User xmj shows us how to speed up your builds on FreeBSD. Head over to their Github for the full set of instructions.

If you’re repeatedly building components of the FreeBSD operating system – kernel, base or userland – you will be interested in optimizing the build duration. Luckily, over time the various commercial users of FreeBSD have figured out various ways of speeding up that build process. The probably most obvious way of shaving off time is through to not rebuild things that have not changed. In this article I’d like to show a few ways of achieving this from a user’s perspective.


For kernel/base builds, one way of achieving this is using meta mode. This makes make(1) capture information that will be relevant for next builds in a .meta file, such as the compiler invocation, files read during compile (including includes, and their location), libraries used, interesting syscalls issued, etc. make(1) achieves that by using the filemon(4) interface (required for e.g. tracing syscalls issued during make(1) execution). On subsequent runs, if a .meta file can be found, make(1) determines if the information in this .meta file still contains uptodate information (e.g. by comparing the proposed to the past compiler invocation), comparing access times for libraries and code used to the object previously built), and if not, rebuilds the object.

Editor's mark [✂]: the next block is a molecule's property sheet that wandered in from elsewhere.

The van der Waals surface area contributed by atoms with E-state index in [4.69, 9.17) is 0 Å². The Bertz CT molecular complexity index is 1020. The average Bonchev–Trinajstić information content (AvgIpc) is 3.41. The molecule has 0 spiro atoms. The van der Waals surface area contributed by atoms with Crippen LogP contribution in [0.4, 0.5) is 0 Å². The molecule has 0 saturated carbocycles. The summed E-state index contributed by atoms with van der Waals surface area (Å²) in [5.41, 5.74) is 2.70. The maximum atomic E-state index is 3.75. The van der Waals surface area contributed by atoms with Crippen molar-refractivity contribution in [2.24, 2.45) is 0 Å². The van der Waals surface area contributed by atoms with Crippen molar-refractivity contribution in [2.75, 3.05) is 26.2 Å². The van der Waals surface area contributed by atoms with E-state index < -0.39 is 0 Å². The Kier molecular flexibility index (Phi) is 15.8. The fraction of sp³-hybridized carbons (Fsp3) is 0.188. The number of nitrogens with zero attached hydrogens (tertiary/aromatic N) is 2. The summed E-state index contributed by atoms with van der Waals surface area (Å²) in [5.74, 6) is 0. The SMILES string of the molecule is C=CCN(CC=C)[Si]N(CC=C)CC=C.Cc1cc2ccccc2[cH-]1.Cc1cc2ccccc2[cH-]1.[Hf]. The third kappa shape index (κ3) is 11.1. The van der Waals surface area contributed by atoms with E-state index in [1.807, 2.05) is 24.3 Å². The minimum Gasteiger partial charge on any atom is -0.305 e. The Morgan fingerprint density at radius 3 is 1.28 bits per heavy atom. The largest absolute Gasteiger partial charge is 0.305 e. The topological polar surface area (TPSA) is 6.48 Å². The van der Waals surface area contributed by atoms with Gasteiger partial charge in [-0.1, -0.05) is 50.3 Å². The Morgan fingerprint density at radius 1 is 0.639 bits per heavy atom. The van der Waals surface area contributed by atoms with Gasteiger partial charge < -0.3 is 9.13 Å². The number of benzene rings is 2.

Full tutorial:

Other: Turning FreeBSD to HardenedBSD